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Alcohol Concern and WSTA clash over supermarket drinks displays

Published:  01 March, 2011

Alcohol Concern and the WSTA are at loggerheads over how supermarkets display alcohol throughout their stores.

The alcohol misuse charity has called for a clampdown on off-trade alcohol displays beside everyday food items, while the Wine & Spirit Trade Association maintains the trade should be encouraging people to drink with food, rather than demonising alcohol.

Alcohol Concern has called for alcohol displays in supermarkets and off-licences to be confined to a single area of the premises after carrying out a snapshot survey of Sainsbury's, Tesco, Morrisons and Asda, in Cardiff in December. Its research claims alcohol is no longer confined to a specific drinks aisle, but found throughout stores, in doorways, on end-of-aisle displays, by checkouts, and next to everyday essentials such as bread and milk.

Alcohol Concern's research found wine on sale next to soft drinks and fruit juice, bottles of spirits alongside bread and tea, cans of cider next to the hot chicken counter, and bottles of Champagne next to the milk.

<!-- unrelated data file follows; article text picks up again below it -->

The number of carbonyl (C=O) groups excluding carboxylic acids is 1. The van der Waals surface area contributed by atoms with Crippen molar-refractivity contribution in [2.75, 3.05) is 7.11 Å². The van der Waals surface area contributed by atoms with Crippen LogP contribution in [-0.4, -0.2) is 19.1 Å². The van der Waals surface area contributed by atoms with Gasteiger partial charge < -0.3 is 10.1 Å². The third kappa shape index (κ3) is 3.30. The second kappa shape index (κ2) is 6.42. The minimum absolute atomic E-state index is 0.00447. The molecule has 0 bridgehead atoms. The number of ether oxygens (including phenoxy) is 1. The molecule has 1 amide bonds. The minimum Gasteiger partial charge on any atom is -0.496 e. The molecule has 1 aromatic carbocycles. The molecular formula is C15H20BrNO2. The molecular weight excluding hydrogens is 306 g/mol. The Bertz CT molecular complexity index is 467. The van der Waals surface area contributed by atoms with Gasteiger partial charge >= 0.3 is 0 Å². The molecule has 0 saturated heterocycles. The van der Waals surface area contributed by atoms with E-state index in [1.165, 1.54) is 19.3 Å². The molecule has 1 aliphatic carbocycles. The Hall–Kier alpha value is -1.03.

Don Shenker, chief executive of Alcohol Concern, said: "Supermarkets are overflowing with discount alcohol, and it's often displayed throughout the store. It's now common practice to sell wine next to ready-meals for example, pushing the idea that a relaxing meal should be accompanied by an alcoholic drink.

"Such practices promote alcohol as a normal commodity, like any other type of food or drink. They help to fuel a drinking culture in England, where one in four are already drinking at levels that are harming their health."

Scotland has already implemented measures restricting store-wide alcohol sales and it is supported by the Welsh Assembly Government.

A spokesman for the Wine & Spirit Trade Association said: "There is no evidence from Scotland that this has had any impact on tackling alcohol misuse. Far from demonising alcohol surely we should encourage people to drink with food. Most people enjoy drinks in this way and that's why they are happy to buy them as part of their weekly shop."